Now that I’ve seen that Mark Zuckerberg actually owns a big-boy suit, I feel much better about the future of Facebook. OK, no I don’t.
Like many who have testified before Congressional committees before him, Zuckerberg had been coached on how to dress, behave and respond during the dog-and-pony show televised hearings.
I could practically hear his handlers imploring him to “Sit up straight, look them in the eye, be courteous and respectful at all times and, for God’s sake, don’t tell them you pee through your third eyelid.”
The grill masters, members of Congress and whatever other experts are needed to make it all look Very Serious Indeed, scrunch their faces into expressions that range from outrage to sanctimony, orating and bloviating about stuff they should’ve paid attention to years before it got to this point. The Congressional Seal should be changed to a picture of a barn door being secured as a horse trots off into the distance.
Zuckerberg is by no means innocent — I mean, c’mon, a breach of personal information affecting 87 million people is kind of a big deal. As is greedily selling ads to fake-news factories that wrecked our electoral process in a way that could best be illustrated by a frog in a blender.
Speaking of which, Zuckerberg spent most of the time in the hot seat looking like he just wanted to drink something green and check his phone a few dozen times an hour. He was less Harvard golden boy and more beleaguered billionaire. Either way he was having a profoundly difficult time with the whole contrition thing. Surely there was an app for that.
I almost felt sorry for him, much as I did Hillary Clinton during the interminable Benghazi hearings. The same question is asked over and over and over again until the tiniest edge of irritation creeps in. Zuckerberg didn’t reach the “What difference does it make?” that Clinton did, but he seemed close, prefacing every answer with a faux respectful “Senator ... ” I recognized this rhetorical device because I’m a Southerner. It’s the same way that, if we’re irritated, we exaggerate the word “ma’am” in a way that leaves no doubt that what we’re really saying is “b----.”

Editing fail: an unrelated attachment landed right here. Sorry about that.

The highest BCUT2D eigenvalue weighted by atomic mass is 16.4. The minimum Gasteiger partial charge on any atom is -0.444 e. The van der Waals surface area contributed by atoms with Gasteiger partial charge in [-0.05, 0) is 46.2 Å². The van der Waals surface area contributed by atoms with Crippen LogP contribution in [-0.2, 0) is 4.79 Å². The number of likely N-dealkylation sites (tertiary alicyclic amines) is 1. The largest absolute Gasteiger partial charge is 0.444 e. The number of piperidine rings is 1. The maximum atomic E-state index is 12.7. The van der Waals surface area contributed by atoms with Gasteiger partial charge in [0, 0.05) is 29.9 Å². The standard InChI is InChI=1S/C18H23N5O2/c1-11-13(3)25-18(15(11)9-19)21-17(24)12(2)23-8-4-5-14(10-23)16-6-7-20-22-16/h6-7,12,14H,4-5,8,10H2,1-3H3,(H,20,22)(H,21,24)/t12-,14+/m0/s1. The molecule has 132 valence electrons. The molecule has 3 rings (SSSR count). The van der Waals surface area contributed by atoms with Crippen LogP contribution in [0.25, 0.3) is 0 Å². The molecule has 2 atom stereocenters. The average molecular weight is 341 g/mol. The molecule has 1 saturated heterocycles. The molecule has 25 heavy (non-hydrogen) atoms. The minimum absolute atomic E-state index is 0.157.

For example: “Why don’t y’all hire more people to work here? I’ve been waiting in line for almost a half hour.”
Clerk: “You would have to ask the owner that question ... MA’AM.”
Did you just call me a b----?
Clerk: “No ... MA’AM.”
You did it again!
Clerk: I don’t know what you’re talking about. MA’AM, please.”
But I digress. The grandstanding is so over the top at these things because it’s the only chance some of these politicians will ever have a national audience to watch them being all tough and aggressive. Years too late, but super tough and aggressive.
“I made that Facebook fella squirm like a worm in hot ashes,” they will say back home at the crawdad boil fundraiser. “Did you see it on TV?”
“Of course we did. Ma’am.”